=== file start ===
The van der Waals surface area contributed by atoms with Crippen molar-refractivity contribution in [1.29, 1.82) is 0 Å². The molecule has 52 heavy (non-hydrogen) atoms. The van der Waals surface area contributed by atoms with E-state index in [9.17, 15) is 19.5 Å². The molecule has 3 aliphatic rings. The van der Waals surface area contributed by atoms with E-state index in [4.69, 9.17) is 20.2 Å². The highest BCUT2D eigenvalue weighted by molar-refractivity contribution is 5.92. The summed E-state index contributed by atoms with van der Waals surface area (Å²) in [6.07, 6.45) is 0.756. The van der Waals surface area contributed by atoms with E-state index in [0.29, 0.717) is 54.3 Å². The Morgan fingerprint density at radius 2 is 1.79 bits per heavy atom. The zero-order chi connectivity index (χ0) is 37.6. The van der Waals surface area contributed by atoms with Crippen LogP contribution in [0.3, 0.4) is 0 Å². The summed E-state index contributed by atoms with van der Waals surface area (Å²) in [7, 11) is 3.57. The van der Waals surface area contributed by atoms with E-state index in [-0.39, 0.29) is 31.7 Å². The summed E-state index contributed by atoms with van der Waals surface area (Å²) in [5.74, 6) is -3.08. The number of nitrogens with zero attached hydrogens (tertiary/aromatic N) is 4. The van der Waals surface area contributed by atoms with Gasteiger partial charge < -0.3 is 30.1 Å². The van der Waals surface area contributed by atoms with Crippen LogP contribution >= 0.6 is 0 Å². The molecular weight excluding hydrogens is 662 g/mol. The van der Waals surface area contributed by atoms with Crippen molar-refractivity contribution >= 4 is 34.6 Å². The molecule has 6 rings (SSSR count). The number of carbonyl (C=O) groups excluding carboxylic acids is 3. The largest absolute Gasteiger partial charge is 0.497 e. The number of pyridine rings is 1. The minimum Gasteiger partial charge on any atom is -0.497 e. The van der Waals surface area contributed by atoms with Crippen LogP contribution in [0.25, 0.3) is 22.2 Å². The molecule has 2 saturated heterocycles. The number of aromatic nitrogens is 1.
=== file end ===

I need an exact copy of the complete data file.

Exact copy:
The van der Waals surface area contributed by atoms with Crippen molar-refractivity contribution in [1.29, 1.82) is 0 Å². The molecule has 52 heavy (non-hydrogen) atoms. The van der Waals surface area contributed by atoms with E-state index in [9.17, 15) is 19.5 Å². The molecule has 3 aliphatic rings. The van der Waals surface area contributed by atoms with E-state index in [4.69, 9.17) is 20.2 Å². The highest BCUT2D eigenvalue weighted by molar-refractivity contribution is 5.92. The summed E-state index contributed by atoms with van der Waals surface area (Å²) in [6.07, 6.45) is 0.756. The van der Waals surface area contributed by atoms with E-state index in [0.29, 0.717) is 54.3 Å². The Morgan fingerprint density at radius 2 is 1.79 bits per heavy atom. The zero-order chi connectivity index (χ0) is 37.6. The van der Waals surface area contributed by atoms with Crippen LogP contribution in [0.3, 0.4) is 0 Å². The summed E-state index contributed by atoms with van der Waals surface area (Å²) in [7, 11) is 3.57. The van der Waals surface area contributed by atoms with E-state index in [-0.39, 0.29) is 31.7 Å². The summed E-state index contributed by atoms with van der Waals surface area (Å²) in [5.74, 6) is -3.08. The number of nitrogens with zero attached hydrogens (tertiary/aromatic N) is 4. The van der Waals surface area contributed by atoms with Gasteiger partial charge < -0.3 is 30.1 Å². The van der Waals surface area contributed by atoms with Crippen LogP contribution >= 0.6 is 0 Å². The molecular weight excluding hydrogens is 662 g/mol. The van der Waals surface area contributed by atoms with Crippen molar-refractivity contribution >= 4 is 34.6 Å². The molecule has 6 rings (SSSR count). The number of carbonyl (C=O) groups excluding carboxylic acids is 3. The largest absolute Gasteiger partial charge is 0.497 e. The number of pyridine rings is 1. The minimum Gasteiger partial charge on any atom is -0.497 e. The van der Waals surface area contributed by atoms with Crippen LogP contribution in [0.25, 0.3) is 22.2 Å². The molecule has 2 saturated heterocycles. The number of aromatic nitrogens is 1.